Portuguese expert in artificial intelligence warns of risks of the new technology

In Europe, the regulatory package for the sector has already been approved, but this legislation will only take effect in two years.

Artificial Intelligence (AI) researcher Luís Moniz Pereira was today concerned about the impact of technology on the labor market and considered that Portugal should be more proactive in regulating the sector.

In Europe, the regulatory package for the sector has already been approved, but this legislation will only take effect in two years, which Moniz Pereira understands to be a problem, in addition to the lack of control mechanisms.

“Any company, any programmer can develop tools that can cause great damage,” he told Lusa, highlighting that the world is also not paying attention to the social impact when large chunks of work are handed over to AI instruments.

“There is a lack of prediction regarding the consequences [of AI] and I am thinking specifically about consequences on unemployment and underemployment”, observed the director of the Center for Artificial Intelligence at Universidade Nova de Lisboa and author of the book Máquinas Éticas.

“Governors and other entities say: some jobs go away, but others are created, but this has not been studied” and “a study is not being carried out on what [the consequences] are, in what quantity and with what probability”, highlighted.

The “philosophy of our time, what matters is making more money, more business, earning as much as possible and that is greed” and AI will allow the emergence of new protagonists, with a great social impact, he considered.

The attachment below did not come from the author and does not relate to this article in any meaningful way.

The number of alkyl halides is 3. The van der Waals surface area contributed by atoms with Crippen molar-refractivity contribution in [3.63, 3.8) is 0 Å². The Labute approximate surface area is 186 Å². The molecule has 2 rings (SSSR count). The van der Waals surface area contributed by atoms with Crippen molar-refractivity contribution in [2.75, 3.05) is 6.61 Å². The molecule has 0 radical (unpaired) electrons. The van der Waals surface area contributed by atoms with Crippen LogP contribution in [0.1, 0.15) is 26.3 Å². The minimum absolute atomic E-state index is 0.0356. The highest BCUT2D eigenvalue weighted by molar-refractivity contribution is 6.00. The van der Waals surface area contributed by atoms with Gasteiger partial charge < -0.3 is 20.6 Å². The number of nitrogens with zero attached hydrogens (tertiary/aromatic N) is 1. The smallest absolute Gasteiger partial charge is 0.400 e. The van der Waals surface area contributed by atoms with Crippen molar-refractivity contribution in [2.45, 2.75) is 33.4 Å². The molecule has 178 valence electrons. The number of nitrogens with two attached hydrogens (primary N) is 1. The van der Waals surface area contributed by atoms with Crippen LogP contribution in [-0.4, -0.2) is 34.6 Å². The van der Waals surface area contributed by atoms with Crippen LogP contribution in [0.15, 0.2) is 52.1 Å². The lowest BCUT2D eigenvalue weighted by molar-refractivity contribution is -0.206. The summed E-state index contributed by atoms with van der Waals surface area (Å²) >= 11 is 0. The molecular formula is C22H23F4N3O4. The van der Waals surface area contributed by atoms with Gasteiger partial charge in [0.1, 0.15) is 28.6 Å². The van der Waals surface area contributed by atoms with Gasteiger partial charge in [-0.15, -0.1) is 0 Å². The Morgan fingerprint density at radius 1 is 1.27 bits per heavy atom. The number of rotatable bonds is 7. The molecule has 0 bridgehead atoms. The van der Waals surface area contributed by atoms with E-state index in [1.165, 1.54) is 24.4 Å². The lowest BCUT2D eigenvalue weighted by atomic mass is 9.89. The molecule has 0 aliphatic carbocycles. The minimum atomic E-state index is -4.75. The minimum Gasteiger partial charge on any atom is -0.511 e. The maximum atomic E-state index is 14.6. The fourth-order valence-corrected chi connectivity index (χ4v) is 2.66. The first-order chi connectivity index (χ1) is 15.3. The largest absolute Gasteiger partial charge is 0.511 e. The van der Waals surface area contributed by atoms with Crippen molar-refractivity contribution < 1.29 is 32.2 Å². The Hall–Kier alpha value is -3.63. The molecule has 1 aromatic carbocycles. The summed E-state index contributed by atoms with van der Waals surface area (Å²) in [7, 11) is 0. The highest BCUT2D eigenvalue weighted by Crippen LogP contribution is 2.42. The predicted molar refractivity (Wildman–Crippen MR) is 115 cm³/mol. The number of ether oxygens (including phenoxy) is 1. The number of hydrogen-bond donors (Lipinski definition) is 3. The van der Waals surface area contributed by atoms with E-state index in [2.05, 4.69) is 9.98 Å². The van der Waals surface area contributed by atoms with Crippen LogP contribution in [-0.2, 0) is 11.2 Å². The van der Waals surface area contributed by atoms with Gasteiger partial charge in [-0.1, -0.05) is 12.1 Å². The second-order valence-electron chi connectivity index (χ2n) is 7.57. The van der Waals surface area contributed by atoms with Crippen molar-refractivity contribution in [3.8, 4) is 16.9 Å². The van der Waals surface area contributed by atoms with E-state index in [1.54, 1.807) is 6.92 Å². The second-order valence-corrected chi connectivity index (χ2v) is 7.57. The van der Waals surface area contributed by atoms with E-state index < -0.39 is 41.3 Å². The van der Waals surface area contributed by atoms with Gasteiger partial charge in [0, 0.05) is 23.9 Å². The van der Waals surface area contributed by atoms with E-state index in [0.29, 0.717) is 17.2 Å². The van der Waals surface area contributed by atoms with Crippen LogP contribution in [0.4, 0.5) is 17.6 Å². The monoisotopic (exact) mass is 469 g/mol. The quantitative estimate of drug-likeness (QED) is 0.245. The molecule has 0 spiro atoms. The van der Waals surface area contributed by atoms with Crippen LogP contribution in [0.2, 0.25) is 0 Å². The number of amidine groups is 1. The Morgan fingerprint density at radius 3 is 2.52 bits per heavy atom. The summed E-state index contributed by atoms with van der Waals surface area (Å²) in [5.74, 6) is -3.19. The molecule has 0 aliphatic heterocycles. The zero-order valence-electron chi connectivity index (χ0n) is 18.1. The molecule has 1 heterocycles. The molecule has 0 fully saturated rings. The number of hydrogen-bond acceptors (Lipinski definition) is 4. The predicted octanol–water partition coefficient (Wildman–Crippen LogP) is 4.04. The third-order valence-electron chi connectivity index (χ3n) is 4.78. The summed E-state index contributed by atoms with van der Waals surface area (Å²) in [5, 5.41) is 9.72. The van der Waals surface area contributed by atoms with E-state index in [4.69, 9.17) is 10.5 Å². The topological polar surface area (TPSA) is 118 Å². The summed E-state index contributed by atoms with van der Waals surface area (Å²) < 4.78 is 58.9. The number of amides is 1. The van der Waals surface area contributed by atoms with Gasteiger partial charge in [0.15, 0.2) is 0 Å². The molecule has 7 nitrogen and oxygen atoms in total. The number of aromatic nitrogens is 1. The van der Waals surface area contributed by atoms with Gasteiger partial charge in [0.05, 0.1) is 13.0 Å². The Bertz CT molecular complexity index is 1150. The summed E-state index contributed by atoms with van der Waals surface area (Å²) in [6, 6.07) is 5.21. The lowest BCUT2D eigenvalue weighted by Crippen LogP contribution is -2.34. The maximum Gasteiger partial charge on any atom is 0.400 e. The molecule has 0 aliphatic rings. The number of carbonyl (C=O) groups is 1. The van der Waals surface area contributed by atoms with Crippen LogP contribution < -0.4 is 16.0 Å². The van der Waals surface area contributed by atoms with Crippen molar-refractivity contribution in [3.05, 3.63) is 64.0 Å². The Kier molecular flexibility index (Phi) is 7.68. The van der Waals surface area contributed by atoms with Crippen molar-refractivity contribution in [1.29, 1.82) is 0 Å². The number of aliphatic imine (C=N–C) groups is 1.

On the other hand, he said, there are many countries that do not have developed tools and we could witness “a new colonialism of information technology and, specifically, of Artificial Intelligence”, with the reduction of local languages ​​or less spoken languages.

As extraordinary as the technology is, there are still only “basic things”, because, in the medium term, AI will replace large segments of the population, he predicted.

AI “enters the cognitive level”, something that “is new even in relation to previous industrial revolutions” and breaks an area that “is still a human monopoly”, explained the head of the Artificial Intelligence Center at Universidade Nova de Lisboa.

In the near future, “this monopoly will be replaced by machines” and, even if people are trained, the number of new jobs will be lower than those that are eliminated.

Furthermore, “who will monitor the application of legislation?” – he asked, highlighting that handing over this responsibility to private mechanisms could be a problem.

Furthermore, the European legislative package “provides for the creation of a monitoring committee in each country” and, in this chapter, Portugal is already behind.

“In Portugal this commission has not yet been appointed, although in other countries it has already been”, he lamented, considering: “we cannot simply wait for Europe to tell us what to do, we also have an obligation to contribute to European opinion” .

On the other hand, the emeritus professor at Universidade Nova believes that regulations should be “tighter”.

“I fear that there could be tragedies”, due to a lack of regulation, he warned, highlighting that growth is being exponential and the legislator is not paying attention to the problem.

 



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